In the Studio: Deftones
Singer Chino Moreno on the alt-metal band's renewed spirit and sound.
Sacramento alt-metal quintet the Deftones will release their sixth studio album this May, capping nearly four years of writing and recording that included a return to the drawing board after sudden tragedy hit the band.
In late 2008, as the group wrapped sessions on what was then slated to be their next release, Eros, bassist Chi Cheng was critically injured in a car crash, leaving him in a semi-conscious state (he remains in a Northern California hospital today). Last June, after more than six months in limbo, the Deftones shelved Eros — which had become a constant reminder of Cheng’s absence — and started over.
“With everything we were going through, the Deftones needed to pour all of our thoughts, energy, and emotions into something new… something more optimistic,” singer Chino Moreno, 36, tells SPIN.com from his home in Los Angeles. “I couldn’t tour behind a record with all these memories of Chi attached to it.”
With former Quicksand bassist Sergio Vega filling in, the Deftones found a renewed energy, writing songs in a rehearsal space together — an approach they had ditched on their past few albums, which were recorded layer by layer with ProTools. Soon the band entered a L.A. studio with producer Nick Raskulinecz. The result: 11 songs for their yet-to-be-titled release, the sound of which recalls the group’s early days — while also exploring new territory.
One of Moreno’s favorite tracks, “Rocket Skates,” is a “heavier” tune with “beautiful yet violent imagery,” that has “a fantasy vibe” similar to “Knife Party,” a hit from 2000’s White Pony. But another newbie, “Nylons and Suspenders,” marks a first for the 20-year-old band.
“Musically, it’s something that we haven’t done before,” he explains. “It’s very… sludgy, like a chainsaw-type of riff but very slow. I shouldn’t say this, but it’s clunky… in an awesome way.”
Here’s more of our interview with Chino:
What can fans expect from the new album?
The dynamics Deftones are known for — aggressive overtones and lush openness. They’re on opposite sides of the spectrum, but we meld them together without sounding contrived. There are a few heavy songs, too, like our first couple records, and there are also experimental tunes — but there’s not a minute on this record that feels like it doesn’t need to be there. Each sound complements the other. I’ll straight-up say it: it’s definitely one of our best albums.
It must have been a tough decision to ditch Eros after Cheng’s injury and start over.
It really was. But we didn’t can it completely — we still have Eros. It’s a really experimental, dark record for us, and it’s special because it’s the last thing that Chi played on. We’ve put in the vault and will release it when the time is right — hopefully when Chi is back on his feet. But when the accident happened, we just didn’t want to be in that time anymore. We had to start looking to the future. We needed to create something more optimistic.
What direction are you going in lyrically?
Well, I’ve been wanting to record a fantasy album like White Pony, where the lyrics are less, ‘This is my life and this is what we’re going through.’ It helps take us away from reality. I don’t like listening to people’s problems — I like music. Music has been smothered with that complaining since the early-’90s. It gets old. Instead of going to the opposite side of the spectrum and listening to Black Eyed Peas, which is just straight silly, I choose to listen to more instrumental music. I do very little singing about myself on this record. I love songs where I can totally take myself out of being human. I can sing about really odd things, and they don’t necessarily have to pertain to me at all. It paints a picture. Those are the kind of lyrics I grew up with — like the Cure. Really visual images and no storytelling.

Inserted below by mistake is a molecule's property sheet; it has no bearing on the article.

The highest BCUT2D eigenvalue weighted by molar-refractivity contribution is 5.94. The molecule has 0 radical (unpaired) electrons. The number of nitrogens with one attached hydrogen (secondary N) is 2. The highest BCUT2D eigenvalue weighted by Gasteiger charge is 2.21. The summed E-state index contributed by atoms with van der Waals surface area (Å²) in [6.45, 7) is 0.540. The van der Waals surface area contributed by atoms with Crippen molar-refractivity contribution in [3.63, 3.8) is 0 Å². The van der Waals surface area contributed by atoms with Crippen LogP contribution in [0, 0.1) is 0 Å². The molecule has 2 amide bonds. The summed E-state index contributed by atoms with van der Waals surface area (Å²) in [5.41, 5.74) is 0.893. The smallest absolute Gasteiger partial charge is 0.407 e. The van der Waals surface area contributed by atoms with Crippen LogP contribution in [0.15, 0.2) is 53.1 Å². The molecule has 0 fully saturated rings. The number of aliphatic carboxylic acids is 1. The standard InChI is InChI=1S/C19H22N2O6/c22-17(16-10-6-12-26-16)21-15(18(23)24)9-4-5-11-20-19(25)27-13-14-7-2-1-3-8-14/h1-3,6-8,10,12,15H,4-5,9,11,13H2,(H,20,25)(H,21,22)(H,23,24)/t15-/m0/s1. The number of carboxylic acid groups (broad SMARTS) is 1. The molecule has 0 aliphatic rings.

How did the addition of Sergio Vega affect the music?
It brought us closer together than we’ve been in a really long time. Musically, we were really clicking, and Sergio really fits with the band. But he’s a different type of player than Chi; Chi plays with his fingers, Sergio plays with his pick. We’re just appreciative that we’re still alive and able to make music. The recording process was very different — we didn’t use ProTools. We wrote each song in a practice place and played them a million times ’til they were perfect. That approach goes back to our earlier days, and it’s a lot more personable. We work better when everybody’s together — and the songs benefit.
Do Deftones have any studio pastimes, or is there anything you can’t live without while recording?
Hmmm… weed? [laughs].
What do you guys do to relax?
[Guitarist] Stephen [Carpenter] plays golf every morning — he’s super, super hardcore about that. I still skateboard all the time — it’s one of my favorite things. Lately I’ve been hiking, too. I’m also doing a couple side projects. Most recently I have the Holy Ghost, which I’m doing with my buddy Shaun Lopez from the band Far. He lives a couple blocks away from me, so I go over to his studio a few nights a week and work on this electro record. Annie Hardy from Giant Drag has done a couple vocals on this project, too.
How’s Cheng doing these days?
I saw him over the holidays — he looks a lot better. It’s been almost a year and a half since his accident, so he’s making progress. He’s still in a semi-conscious state. He opens his eyes and looks at you, but he’s not communicating yet. There’s a specialist from the East Coast who’s coming out, who knows some experimental medicine and is going to try to wake up him up. Supposedly, this doc has an 85 percent success rate with waking people from these types of things. We’re just all trying to be as optimistic as possible. I hope I can have a conversation with Chi again, he’s one of my best friends. I miss him.